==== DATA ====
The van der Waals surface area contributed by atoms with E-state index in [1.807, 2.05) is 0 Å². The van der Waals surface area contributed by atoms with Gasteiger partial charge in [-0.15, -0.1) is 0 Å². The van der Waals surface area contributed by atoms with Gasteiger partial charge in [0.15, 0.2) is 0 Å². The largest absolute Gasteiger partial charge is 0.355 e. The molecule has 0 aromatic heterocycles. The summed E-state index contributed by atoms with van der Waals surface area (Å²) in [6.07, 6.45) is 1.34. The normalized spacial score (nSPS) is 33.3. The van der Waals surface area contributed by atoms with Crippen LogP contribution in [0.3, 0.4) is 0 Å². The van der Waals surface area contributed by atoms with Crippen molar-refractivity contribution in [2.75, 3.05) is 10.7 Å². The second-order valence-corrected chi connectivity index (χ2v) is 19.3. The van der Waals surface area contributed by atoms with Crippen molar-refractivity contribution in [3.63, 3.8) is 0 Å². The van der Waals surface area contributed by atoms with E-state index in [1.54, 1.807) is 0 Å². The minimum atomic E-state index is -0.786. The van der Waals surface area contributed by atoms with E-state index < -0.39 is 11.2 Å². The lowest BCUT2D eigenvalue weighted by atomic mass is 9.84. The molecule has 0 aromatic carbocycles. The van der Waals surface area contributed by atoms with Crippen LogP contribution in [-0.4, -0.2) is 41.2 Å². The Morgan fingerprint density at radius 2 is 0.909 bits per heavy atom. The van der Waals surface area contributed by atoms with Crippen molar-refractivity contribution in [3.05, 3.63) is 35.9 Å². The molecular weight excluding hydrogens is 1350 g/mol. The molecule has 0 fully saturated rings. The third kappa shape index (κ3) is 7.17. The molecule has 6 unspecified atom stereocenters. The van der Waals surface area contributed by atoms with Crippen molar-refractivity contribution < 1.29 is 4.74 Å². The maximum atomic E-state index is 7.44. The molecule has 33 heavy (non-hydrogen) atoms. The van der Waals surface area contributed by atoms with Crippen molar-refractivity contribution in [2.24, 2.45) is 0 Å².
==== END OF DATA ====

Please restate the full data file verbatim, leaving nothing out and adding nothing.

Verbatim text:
The van der Waals surface area contributed by atoms with E-state index in [1.807, 2.05) is 0 Å². The van der Waals surface area contributed by atoms with Gasteiger partial charge in [-0.15, -0.1) is 0 Å². The van der Waals surface area contributed by atoms with Gasteiger partial charge in [0.15, 0.2) is 0 Å². The largest absolute Gasteiger partial charge is 0.355 e. The molecule has 0 aromatic heterocycles. The summed E-state index contributed by atoms with van der Waals surface area (Å²) in [6.07, 6.45) is 1.34. The normalized spacial score (nSPS) is 33.3. The van der Waals surface area contributed by atoms with Crippen LogP contribution in [0.3, 0.4) is 0 Å². The van der Waals surface area contributed by atoms with Crippen molar-refractivity contribution in [2.75, 3.05) is 10.7 Å². The second-order valence-corrected chi connectivity index (χ2v) is 19.3. The van der Waals surface area contributed by atoms with Crippen molar-refractivity contribution in [3.63, 3.8) is 0 Å². The van der Waals surface area contributed by atoms with E-state index in [1.54, 1.807) is 0 Å². The minimum atomic E-state index is -0.786. The van der Waals surface area contributed by atoms with E-state index < -0.39 is 11.2 Å². The lowest BCUT2D eigenvalue weighted by atomic mass is 9.84. The molecule has 0 aromatic carbocycles. The van der Waals surface area contributed by atoms with Crippen LogP contribution in [-0.4, -0.2) is 41.2 Å². The Morgan fingerprint density at radius 2 is 0.909 bits per heavy atom. The van der Waals surface area contributed by atoms with Crippen molar-refractivity contribution in [3.05, 3.63) is 35.9 Å². The molecular weight excluding hydrogens is 1350 g/mol. The molecule has 0 fully saturated rings. The third kappa shape index (κ3) is 7.17. The molecule has 6 unspecified atom stereocenters. The van der Waals surface area contributed by atoms with Crippen molar-refractivity contribution < 1.29 is 4.74 Å². The maximum atomic E-state index is 7.44. The molecule has 33 heavy (non-hydrogen) atoms. The van der Waals surface area contributed by atoms with Crippen molar-refractivity contribution in [2.24, 2.45) is 0 Å².